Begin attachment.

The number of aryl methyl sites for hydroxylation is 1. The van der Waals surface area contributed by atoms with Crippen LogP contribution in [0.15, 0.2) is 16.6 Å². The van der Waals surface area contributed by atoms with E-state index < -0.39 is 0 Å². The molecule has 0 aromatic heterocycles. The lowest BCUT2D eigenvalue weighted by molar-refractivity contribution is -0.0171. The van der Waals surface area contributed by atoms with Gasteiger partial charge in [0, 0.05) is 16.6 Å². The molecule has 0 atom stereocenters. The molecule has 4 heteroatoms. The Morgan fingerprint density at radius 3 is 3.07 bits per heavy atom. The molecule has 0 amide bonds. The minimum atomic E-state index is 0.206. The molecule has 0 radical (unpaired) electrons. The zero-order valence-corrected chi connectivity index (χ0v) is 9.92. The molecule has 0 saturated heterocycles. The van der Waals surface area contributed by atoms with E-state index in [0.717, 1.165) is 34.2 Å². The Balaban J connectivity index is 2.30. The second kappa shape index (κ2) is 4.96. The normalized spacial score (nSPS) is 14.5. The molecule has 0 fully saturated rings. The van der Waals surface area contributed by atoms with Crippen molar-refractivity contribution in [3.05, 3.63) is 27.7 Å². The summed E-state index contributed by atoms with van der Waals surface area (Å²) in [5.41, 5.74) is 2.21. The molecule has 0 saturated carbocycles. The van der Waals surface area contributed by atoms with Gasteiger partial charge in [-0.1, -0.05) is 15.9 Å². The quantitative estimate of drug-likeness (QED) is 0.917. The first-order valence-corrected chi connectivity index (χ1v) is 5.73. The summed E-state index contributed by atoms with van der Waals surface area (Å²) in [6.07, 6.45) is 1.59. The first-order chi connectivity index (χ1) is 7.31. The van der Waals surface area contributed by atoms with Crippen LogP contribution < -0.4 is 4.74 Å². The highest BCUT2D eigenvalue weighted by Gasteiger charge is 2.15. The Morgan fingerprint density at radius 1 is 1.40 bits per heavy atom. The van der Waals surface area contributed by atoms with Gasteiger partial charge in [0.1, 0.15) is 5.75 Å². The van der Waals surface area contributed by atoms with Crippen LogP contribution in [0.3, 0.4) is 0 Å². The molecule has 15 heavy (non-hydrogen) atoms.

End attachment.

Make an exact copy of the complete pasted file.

The number of aryl methyl sites for hydroxylation is 1. The van der Waals surface area contributed by atoms with Crippen LogP contribution in [0.15, 0.2) is 16.6 Å². The van der Waals surface area contributed by atoms with E-state index < -0.39 is 0 Å². The molecule has 0 aromatic heterocycles. The lowest BCUT2D eigenvalue weighted by molar-refractivity contribution is -0.0171. The van der Waals surface area contributed by atoms with Gasteiger partial charge in [0, 0.05) is 16.6 Å². The molecule has 0 atom stereocenters. The molecule has 4 heteroatoms. The Morgan fingerprint density at radius 3 is 3.07 bits per heavy atom. The molecule has 0 amide bonds. The minimum atomic E-state index is 0.206. The molecule has 0 radical (unpaired) electrons. The zero-order valence-corrected chi connectivity index (χ0v) is 9.92. The molecule has 0 saturated heterocycles. The van der Waals surface area contributed by atoms with E-state index in [0.717, 1.165) is 34.2 Å². The Balaban J connectivity index is 2.30. The second kappa shape index (κ2) is 4.96. The normalized spacial score (nSPS) is 14.5. The molecule has 0 fully saturated rings. The van der Waals surface area contributed by atoms with Crippen molar-refractivity contribution in [3.05, 3.63) is 27.7 Å². The summed E-state index contributed by atoms with van der Waals surface area (Å²) in [5.41, 5.74) is 2.21. The molecule has 0 saturated carbocycles. The van der Waals surface area contributed by atoms with Gasteiger partial charge in [-0.1, -0.05) is 15.9 Å². The quantitative estimate of drug-likeness (QED) is 0.917. The first-order valence-corrected chi connectivity index (χ1v) is 5.73. The summed E-state index contributed by atoms with van der Waals surface area (Å²) in [6.07, 6.45) is 1.59. The first-order chi connectivity index (χ1) is 7.31. The van der Waals surface area contributed by atoms with Crippen LogP contribution < -0.4 is 4.74 Å². The highest BCUT2D eigenvalue weighted by Gasteiger charge is 2.15. The Morgan fingerprint density at radius 1 is 1.40 bits per heavy atom. The van der Waals surface area contributed by atoms with Gasteiger partial charge in [0.1, 0.15) is 5.75 Å². The van der Waals surface area contributed by atoms with Crippen LogP contribution in [0.3, 0.4) is 0 Å². The molecule has 15 heavy (non-hydrogen) atoms.